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Already in the midst of trying to negotiate a new contract with pilots whose refusal to work overtime has been blamed for the cancellation of thousands of its summer flights

, United Airlines

now faces more potential labor problems.

On Wednesday, the contract for United's 44,000 groundworkers ran out, adding one more issue for the airline to resolve as it tries to win approval to acquire

US Airways

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Officials of the

International Association of Machinists

, or IAM, the union representing the United workers, say they have not ruled out the possibility of exercising their right to refuse overtime work. However, no organized action has been approved. Those covered by the contract include mechanics, ramp workers, reservation and ticket agents and baggage personnel.

The possibility of labor-related flight reductions has to be weighing heavily on officials at the world's largest airline. The last quarter was one of the worst ever for United in terms of delays and cancellations - many of them due to weather and air-traffic-control backups.

Other airlines are suffering similar problems. But United's situation has been exacerbated by the forced 4,800-flight reduction in the summer schedule after United members of the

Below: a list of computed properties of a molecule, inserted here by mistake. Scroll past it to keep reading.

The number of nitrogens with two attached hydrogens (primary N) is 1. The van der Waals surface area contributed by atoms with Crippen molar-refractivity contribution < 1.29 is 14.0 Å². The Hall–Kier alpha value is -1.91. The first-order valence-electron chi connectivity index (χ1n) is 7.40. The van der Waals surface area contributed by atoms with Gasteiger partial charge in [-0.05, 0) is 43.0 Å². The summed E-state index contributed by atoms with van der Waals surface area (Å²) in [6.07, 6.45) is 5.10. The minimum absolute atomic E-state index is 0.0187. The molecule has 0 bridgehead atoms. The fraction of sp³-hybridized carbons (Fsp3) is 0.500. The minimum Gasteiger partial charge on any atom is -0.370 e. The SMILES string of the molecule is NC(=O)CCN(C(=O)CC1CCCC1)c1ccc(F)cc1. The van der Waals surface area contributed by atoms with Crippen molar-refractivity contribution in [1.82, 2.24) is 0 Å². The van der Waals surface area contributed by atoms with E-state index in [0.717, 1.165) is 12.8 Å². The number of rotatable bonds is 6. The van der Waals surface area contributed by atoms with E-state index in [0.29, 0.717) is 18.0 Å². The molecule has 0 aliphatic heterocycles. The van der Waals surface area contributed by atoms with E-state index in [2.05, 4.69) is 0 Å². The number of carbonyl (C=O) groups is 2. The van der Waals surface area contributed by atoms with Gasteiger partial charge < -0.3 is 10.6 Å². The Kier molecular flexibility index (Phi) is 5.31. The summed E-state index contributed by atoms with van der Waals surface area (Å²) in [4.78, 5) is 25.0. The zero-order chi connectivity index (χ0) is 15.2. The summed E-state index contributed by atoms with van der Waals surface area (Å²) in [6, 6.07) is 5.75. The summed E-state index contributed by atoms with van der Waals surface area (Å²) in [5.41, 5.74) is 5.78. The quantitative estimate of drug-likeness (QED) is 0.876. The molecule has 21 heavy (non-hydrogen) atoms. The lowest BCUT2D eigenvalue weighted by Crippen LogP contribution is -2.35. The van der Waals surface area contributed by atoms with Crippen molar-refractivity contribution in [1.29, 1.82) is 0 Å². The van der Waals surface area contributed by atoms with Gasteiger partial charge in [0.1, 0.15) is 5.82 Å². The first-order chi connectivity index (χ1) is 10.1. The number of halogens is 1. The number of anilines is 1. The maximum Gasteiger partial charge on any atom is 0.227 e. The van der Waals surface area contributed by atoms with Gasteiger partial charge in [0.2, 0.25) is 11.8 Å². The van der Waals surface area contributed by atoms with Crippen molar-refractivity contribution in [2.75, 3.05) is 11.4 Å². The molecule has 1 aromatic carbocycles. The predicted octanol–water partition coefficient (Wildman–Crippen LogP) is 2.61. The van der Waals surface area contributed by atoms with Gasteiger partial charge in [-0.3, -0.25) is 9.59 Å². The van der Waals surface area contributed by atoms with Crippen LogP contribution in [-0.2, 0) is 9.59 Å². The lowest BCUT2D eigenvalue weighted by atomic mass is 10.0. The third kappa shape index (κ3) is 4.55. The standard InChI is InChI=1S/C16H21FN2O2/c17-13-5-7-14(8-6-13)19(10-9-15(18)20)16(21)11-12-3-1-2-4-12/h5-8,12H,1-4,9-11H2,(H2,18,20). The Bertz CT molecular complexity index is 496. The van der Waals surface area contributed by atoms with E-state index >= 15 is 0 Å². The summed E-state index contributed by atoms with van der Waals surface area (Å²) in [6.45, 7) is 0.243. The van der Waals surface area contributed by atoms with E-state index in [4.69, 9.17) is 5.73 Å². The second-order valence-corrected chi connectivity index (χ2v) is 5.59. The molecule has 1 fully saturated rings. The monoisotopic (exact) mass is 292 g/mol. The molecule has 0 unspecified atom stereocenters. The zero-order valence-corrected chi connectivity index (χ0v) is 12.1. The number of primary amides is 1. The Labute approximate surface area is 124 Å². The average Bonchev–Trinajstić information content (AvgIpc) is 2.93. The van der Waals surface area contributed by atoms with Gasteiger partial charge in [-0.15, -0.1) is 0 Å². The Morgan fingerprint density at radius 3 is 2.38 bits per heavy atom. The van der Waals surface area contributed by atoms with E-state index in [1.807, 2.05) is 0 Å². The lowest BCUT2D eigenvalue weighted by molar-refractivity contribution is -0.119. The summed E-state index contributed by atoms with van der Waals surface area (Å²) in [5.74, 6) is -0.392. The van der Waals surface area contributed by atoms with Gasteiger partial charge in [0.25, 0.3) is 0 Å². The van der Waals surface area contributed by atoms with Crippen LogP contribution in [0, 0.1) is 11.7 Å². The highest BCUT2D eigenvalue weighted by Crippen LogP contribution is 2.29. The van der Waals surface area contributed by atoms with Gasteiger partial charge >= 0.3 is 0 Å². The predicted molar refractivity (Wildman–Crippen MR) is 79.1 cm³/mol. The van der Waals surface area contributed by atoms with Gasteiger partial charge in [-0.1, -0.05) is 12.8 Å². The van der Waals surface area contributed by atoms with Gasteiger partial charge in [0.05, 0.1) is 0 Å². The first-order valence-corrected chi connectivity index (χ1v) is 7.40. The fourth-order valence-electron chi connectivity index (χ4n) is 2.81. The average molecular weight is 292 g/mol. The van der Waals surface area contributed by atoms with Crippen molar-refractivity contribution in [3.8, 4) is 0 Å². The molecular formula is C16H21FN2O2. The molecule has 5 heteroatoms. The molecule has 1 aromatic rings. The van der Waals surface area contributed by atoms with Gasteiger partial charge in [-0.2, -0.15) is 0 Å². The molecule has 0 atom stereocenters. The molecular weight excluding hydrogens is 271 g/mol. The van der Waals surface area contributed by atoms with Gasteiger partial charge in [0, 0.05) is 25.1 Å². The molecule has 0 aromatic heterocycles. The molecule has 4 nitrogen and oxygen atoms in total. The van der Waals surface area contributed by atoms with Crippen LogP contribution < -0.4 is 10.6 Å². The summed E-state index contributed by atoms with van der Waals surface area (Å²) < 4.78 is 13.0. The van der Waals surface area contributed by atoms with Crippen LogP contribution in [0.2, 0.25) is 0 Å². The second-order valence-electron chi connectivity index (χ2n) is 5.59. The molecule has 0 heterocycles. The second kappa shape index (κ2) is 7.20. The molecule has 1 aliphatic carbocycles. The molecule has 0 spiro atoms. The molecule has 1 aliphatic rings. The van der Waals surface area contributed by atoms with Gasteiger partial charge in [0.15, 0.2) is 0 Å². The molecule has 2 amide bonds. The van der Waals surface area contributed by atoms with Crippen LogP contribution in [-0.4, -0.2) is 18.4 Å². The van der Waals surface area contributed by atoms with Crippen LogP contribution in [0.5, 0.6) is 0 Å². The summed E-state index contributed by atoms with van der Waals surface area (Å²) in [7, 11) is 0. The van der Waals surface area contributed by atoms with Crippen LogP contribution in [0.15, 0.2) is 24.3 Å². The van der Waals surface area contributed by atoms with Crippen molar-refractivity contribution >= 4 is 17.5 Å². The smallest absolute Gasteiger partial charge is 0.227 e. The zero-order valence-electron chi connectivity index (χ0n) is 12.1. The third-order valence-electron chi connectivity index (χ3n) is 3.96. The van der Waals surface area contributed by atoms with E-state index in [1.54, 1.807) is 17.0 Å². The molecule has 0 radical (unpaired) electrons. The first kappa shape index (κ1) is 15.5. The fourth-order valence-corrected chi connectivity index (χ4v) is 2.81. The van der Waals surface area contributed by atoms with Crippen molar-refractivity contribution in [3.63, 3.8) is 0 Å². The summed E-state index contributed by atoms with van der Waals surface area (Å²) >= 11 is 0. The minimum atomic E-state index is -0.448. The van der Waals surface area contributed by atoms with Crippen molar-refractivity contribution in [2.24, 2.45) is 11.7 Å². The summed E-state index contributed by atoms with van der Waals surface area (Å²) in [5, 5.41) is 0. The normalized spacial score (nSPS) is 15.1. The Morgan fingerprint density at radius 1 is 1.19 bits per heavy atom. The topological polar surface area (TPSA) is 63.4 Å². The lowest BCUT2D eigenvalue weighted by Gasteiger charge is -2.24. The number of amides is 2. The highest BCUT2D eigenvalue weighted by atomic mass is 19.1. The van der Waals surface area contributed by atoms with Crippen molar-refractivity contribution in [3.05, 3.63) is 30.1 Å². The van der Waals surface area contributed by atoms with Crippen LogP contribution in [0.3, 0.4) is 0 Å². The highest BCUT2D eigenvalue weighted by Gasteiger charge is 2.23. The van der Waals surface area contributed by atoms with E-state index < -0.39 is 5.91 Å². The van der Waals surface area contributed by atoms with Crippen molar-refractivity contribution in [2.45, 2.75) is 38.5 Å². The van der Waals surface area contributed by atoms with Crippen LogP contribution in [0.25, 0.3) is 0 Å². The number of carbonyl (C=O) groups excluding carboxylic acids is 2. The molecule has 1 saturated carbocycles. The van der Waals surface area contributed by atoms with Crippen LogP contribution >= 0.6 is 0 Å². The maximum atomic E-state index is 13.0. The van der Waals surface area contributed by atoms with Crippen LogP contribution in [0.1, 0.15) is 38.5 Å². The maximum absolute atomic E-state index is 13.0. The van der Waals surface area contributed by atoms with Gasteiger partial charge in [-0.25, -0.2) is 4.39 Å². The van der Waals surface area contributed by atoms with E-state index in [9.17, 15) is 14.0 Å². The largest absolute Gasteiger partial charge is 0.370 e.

Air Line Pilots Association

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exercised their right to

refuse to fly overtime when their contract became amendable in April.

The cuts represent almost 2% of the total flights operated between May and September by United, which is owned by Elk Grove Township, Ill.-based


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. The carrier operates about 2,500 flights a day.

The groundworkers' contract expired Wednesday after almost seven months of negotiations between the union and United. Still, Frank Larkin, a spokesman for the United union workers, said it is not unusual to extend talks beyond the amendable date, and that progress has been "satisfactory" in negotiations now underway in San Francisco and Chicago. Issues over job security, pension and retirement and wage increases remain to be resolved.

United spokesman Kurt Ebenhoch said progress is being made in the talks with the unions representing both the machinists and pilots. "We are very committed to the process," he said.

Still, the labor issues put more pressure on the airline as it awaits approval from US Airways shareholders, the

U.S. Justice Department

, and states' attorney generals for the $4.3 billion proposed merger between United and US Airways. The two airlines have said they hope to complete the deal by early 2001.

That is unlikely to happen unless labor issues have been resolved. In a letter to IAM members earlier this week, international president R. Thomas Buffenbarger, bluntly stated: "Either the United negotiations prove successful. Or the merger dies. Period."

The United unit of the Air Line Pilots Associations has also expressed "strong concerns" about the merger, but says it could support the deal if issues surrounding pilot seniority and other labor-related matters are resolved. The union represents about 10,000 United pilots.

UAL finished up 15/16, or 2%, at 60 1/6, while US Airways finished down 3/16, or 0.5%, at 42.